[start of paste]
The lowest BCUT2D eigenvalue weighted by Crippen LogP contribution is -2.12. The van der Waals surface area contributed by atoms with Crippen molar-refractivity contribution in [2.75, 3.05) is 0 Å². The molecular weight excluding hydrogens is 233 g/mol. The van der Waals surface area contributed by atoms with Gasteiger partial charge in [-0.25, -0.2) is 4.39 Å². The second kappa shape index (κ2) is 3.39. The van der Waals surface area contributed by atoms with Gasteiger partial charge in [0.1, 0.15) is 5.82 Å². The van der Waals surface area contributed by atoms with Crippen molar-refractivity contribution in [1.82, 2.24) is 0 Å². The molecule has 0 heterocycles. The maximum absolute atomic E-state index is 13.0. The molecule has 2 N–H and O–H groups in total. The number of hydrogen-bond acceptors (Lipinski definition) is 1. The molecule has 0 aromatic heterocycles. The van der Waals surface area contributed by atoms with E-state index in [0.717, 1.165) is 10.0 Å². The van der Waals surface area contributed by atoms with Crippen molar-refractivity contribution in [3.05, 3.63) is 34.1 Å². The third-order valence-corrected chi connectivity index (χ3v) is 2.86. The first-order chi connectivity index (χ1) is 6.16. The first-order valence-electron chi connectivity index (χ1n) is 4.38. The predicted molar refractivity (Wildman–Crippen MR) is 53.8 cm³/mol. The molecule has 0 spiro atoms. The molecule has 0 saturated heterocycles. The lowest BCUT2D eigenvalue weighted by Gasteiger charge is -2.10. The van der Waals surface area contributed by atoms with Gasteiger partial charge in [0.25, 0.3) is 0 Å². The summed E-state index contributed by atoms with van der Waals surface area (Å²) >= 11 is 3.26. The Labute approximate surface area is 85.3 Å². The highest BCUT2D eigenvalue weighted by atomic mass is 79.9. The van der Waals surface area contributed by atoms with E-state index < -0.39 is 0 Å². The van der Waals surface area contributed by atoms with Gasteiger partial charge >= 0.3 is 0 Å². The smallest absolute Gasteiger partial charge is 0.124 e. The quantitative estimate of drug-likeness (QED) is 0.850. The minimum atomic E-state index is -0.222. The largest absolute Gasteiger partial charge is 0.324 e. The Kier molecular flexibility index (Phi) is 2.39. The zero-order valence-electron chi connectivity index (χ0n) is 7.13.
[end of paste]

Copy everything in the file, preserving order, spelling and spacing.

The lowest BCUT2D eigenvalue weighted by Crippen LogP contribution is -2.12. The van der Waals surface area contributed by atoms with Crippen molar-refractivity contribution in [2.75, 3.05) is 0 Å². The molecular weight excluding hydrogens is 233 g/mol. The van der Waals surface area contributed by atoms with Gasteiger partial charge in [-0.25, -0.2) is 4.39 Å². The second kappa shape index (κ2) is 3.39. The van der Waals surface area contributed by atoms with Gasteiger partial charge in [0.1, 0.15) is 5.82 Å². The van der Waals surface area contributed by atoms with Crippen molar-refractivity contribution in [1.82, 2.24) is 0 Å². The molecule has 0 heterocycles. The maximum absolute atomic E-state index is 13.0. The molecule has 2 N–H and O–H groups in total. The number of hydrogen-bond acceptors (Lipinski definition) is 1. The molecule has 0 aromatic heterocycles. The van der Waals surface area contributed by atoms with E-state index in [0.717, 1.165) is 10.0 Å². The van der Waals surface area contributed by atoms with Crippen molar-refractivity contribution in [3.05, 3.63) is 34.1 Å². The third-order valence-corrected chi connectivity index (χ3v) is 2.86. The first-order chi connectivity index (χ1) is 6.16. The first-order valence-electron chi connectivity index (χ1n) is 4.38. The predicted molar refractivity (Wildman–Crippen MR) is 53.8 cm³/mol. The molecule has 0 spiro atoms. The molecule has 0 saturated heterocycles. The lowest BCUT2D eigenvalue weighted by Gasteiger charge is -2.10. The van der Waals surface area contributed by atoms with Gasteiger partial charge in [0.25, 0.3) is 0 Å². The summed E-state index contributed by atoms with van der Waals surface area (Å²) >= 11 is 3.26. The Labute approximate surface area is 85.3 Å². The highest BCUT2D eigenvalue weighted by atomic mass is 79.9. The van der Waals surface area contributed by atoms with E-state index < -0.39 is 0 Å². The van der Waals surface area contributed by atoms with Gasteiger partial charge >= 0.3 is 0 Å². The smallest absolute Gasteiger partial charge is 0.124 e. The quantitative estimate of drug-likeness (QED) is 0.850. The minimum atomic E-state index is -0.222. The largest absolute Gasteiger partial charge is 0.324 e. The Kier molecular flexibility index (Phi) is 2.39. The zero-order valence-electron chi connectivity index (χ0n) is 7.13.